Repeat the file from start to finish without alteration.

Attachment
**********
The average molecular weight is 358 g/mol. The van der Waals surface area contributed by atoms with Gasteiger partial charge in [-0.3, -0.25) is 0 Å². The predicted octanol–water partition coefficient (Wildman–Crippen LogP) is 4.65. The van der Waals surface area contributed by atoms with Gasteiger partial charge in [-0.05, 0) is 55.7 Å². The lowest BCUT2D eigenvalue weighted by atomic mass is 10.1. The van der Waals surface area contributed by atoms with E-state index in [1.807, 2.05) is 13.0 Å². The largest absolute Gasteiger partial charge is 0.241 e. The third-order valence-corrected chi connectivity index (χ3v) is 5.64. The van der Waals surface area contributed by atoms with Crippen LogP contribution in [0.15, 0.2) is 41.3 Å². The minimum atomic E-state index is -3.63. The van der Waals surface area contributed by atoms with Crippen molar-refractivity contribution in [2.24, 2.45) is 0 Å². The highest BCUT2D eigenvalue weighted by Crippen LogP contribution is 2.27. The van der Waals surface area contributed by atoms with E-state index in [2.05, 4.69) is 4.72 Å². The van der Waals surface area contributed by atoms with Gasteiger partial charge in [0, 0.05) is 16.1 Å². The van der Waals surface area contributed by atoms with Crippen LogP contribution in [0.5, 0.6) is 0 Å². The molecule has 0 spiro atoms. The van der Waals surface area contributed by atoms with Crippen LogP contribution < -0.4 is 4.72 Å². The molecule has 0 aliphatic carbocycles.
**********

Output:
The average molecular weight is 358 g/mol. The van der Waals surface area contributed by atoms with Gasteiger partial charge in [-0.3, -0.25) is 0 Å². The predicted octanol–water partition coefficient (Wildman–Crippen LogP) is 4.65. The van der Waals surface area contributed by atoms with Gasteiger partial charge in [-0.05, 0) is 55.7 Å². The lowest BCUT2D eigenvalue weighted by atomic mass is 10.1. The van der Waals surface area contributed by atoms with E-state index in [1.807, 2.05) is 13.0 Å². The largest absolute Gasteiger partial charge is 0.241 e. The third-order valence-corrected chi connectivity index (χ3v) is 5.64. The van der Waals surface area contributed by atoms with Crippen LogP contribution in [0.15, 0.2) is 41.3 Å². The minimum atomic E-state index is -3.63. The van der Waals surface area contributed by atoms with Crippen molar-refractivity contribution in [2.24, 2.45) is 0 Å². The highest BCUT2D eigenvalue weighted by Crippen LogP contribution is 2.27. The van der Waals surface area contributed by atoms with E-state index in [2.05, 4.69) is 4.72 Å². The van der Waals surface area contributed by atoms with Gasteiger partial charge in [0, 0.05) is 16.1 Å². The van der Waals surface area contributed by atoms with Crippen LogP contribution in [0.5, 0.6) is 0 Å². The molecule has 0 spiro atoms. The van der Waals surface area contributed by atoms with Crippen LogP contribution < -0.4 is 4.72 Å². The molecule has 0 aliphatic carbocycles.